Natural language processing helps overcome any problems associated with understanding spoken language by combining data and algorithms to create context. There are two main aspects to how this works - syntax and semantics.

Syntax is by far the easiest of the two to apply, given that it deals with clearly defined rules. This includes dictionary definitions, the structure of sentences and, most notably, parsing, which relates to understanding what the sentence actually means. With the 'binocular' example above, parsing helps to identify who they belong to by using earlier or later sentences.

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With natural language processing, algorithms are able to apply a number of different syntactic processing techniques to help break down these rules. These include: 'word segmentation', which dissects large chunks of text into distinct sections; 'stemming', which involves refining an inflected word to its root form; and morphological segmentation, which involves breaking a word down into its smallest meaningful units, such as 'in', 'come', '-ing' for 'incoming'.

Semantics, however, is far less structured and usually the more difficult to interpret. This aspect involves understanding the meaning of individual words within the broader context of the sentence. As with the examples above, this is understanding the various and most appropriate uses of the word 'bow'.

Semantic analysis can include 'named entry recognition', which involves figuring out which pieces of text map to proper names, and then determining what type of name it is, whether that's a person's name or the name of a location. Systems can rely on the convention of capitalising the first letter to easily identify a given name, however, this is also true of the first letter of a sentence and many organisation names do not capitalise every letter. What's more, capitalisation rules are not uniform across languages - in German, every noun is capitalised, for example.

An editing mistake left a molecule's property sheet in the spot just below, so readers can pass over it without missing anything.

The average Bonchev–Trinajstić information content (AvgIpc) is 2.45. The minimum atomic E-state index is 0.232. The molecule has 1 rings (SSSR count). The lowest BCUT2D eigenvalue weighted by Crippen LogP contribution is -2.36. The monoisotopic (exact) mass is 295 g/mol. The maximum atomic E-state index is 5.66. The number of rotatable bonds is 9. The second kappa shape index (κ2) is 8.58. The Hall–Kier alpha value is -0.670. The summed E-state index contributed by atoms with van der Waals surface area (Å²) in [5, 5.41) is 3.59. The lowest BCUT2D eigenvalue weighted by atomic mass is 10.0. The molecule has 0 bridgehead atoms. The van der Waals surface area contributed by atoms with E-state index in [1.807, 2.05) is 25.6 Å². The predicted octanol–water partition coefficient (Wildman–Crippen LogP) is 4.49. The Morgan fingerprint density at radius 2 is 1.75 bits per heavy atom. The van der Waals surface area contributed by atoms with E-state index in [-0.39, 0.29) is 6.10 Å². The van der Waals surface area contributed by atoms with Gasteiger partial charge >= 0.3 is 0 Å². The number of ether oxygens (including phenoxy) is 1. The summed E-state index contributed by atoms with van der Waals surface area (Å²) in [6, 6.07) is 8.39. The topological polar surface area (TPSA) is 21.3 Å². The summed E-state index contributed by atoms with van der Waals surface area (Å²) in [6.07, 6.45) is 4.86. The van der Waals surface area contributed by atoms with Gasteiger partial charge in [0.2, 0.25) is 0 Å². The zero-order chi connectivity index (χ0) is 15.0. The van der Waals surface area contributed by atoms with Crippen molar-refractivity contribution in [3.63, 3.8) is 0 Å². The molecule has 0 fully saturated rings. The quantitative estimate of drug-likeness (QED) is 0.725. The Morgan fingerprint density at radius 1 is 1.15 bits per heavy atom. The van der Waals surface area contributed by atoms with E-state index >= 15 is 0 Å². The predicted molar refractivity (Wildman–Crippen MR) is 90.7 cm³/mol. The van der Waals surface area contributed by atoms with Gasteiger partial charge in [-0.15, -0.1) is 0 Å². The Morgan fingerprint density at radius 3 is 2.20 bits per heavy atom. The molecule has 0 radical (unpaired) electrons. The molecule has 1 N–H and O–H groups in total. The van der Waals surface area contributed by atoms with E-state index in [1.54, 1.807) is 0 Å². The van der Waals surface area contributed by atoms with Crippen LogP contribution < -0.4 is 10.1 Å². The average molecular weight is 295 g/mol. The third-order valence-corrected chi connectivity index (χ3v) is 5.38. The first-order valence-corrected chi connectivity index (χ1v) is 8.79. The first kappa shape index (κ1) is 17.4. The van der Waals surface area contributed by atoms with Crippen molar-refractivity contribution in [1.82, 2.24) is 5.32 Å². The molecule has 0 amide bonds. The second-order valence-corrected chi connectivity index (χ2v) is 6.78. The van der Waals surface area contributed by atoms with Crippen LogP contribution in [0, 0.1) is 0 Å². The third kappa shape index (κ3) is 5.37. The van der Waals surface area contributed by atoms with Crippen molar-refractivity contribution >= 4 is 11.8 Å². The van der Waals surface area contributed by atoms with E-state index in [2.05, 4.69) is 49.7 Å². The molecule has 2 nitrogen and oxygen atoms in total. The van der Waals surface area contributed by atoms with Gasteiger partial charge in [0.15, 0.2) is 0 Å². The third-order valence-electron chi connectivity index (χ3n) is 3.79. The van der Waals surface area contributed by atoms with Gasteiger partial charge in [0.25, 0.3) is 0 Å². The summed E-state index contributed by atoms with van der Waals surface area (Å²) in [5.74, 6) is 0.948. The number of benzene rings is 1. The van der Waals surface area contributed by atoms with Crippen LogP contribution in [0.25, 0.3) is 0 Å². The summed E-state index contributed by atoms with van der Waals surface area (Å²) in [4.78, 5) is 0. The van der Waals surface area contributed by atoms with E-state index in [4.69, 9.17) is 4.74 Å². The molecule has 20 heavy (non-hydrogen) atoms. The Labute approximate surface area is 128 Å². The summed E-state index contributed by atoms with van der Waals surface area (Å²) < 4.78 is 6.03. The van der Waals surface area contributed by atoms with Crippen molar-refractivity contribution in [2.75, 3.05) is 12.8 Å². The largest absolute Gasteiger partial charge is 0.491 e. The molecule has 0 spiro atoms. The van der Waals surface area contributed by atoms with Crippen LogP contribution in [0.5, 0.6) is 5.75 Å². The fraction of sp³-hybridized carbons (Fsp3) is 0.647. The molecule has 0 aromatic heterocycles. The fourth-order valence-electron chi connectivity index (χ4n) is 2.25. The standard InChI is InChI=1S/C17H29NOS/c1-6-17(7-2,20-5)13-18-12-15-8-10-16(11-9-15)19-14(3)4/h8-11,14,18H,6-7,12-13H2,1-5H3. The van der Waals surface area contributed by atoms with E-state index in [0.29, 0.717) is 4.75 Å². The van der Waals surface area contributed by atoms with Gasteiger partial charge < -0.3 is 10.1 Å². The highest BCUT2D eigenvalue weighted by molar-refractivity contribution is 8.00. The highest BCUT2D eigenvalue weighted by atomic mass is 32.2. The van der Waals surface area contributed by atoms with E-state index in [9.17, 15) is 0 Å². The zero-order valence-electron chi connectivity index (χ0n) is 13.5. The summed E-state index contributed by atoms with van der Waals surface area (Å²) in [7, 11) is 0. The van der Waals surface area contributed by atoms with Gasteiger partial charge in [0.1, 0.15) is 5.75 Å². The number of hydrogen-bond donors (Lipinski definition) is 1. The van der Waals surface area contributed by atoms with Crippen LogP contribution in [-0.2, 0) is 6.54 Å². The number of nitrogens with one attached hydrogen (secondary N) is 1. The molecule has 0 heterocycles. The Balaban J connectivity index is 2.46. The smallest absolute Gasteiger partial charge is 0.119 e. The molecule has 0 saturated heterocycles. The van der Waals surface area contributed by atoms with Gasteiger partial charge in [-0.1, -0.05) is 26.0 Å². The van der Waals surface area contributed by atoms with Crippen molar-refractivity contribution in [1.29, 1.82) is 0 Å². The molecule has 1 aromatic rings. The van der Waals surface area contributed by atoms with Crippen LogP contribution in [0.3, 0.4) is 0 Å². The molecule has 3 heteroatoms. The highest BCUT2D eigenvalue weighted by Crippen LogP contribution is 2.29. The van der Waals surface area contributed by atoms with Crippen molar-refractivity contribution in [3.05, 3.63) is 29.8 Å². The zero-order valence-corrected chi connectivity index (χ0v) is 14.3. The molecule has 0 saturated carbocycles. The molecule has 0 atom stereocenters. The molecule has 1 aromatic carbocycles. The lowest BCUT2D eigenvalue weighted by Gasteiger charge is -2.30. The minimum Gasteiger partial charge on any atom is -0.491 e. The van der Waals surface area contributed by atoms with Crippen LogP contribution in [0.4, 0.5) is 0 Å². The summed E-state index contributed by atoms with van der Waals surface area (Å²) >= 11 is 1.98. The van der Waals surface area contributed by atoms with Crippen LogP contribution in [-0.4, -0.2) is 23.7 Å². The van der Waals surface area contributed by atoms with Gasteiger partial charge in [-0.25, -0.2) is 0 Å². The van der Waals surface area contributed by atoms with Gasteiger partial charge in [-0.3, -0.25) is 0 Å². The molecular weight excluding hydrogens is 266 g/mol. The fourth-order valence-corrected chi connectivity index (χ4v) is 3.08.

This is symptomatic of semantic analysis in general - although there are techniques available, there are a number of hurdles still left to overcome.

Are we there yet?

The very nature of human language, which has evolved over thousands of years, means computer systems need to be flexible, capable of accommodating approximations, and ultimately, able to make educated guesses.

M&S sign

M&S has already replaced the entirety of its call centre staff with software based on NLP

Systems based on natural language processing are still being developed, and only fairly rudimentary models are widely available for public use. Smart assistants such as Siri, Alexa and Google Home, are essentially just question and answer machines and are not capable of making sense of conversation.

Apple, Amazon, Google, IBM and other major technology players are all working on their own NLP systems to address a variety of challenges. These include systems capable of analysing large streams of text in documents, assessing emails to help sift junk mail, and maintaining conversations as part of a customer service tool.

The sophistication of online chatbots is improving all the time, but they are still only really capable of handling simple question and answer interactions and require the user to provide specific targetted keywords. Complaints are often escalated to a human employee once a problem becomes more nuanced, which, unfortunately for the customer, doesn't take much doing.

We're a long way off the seamless interaction that the customer service industry envisages.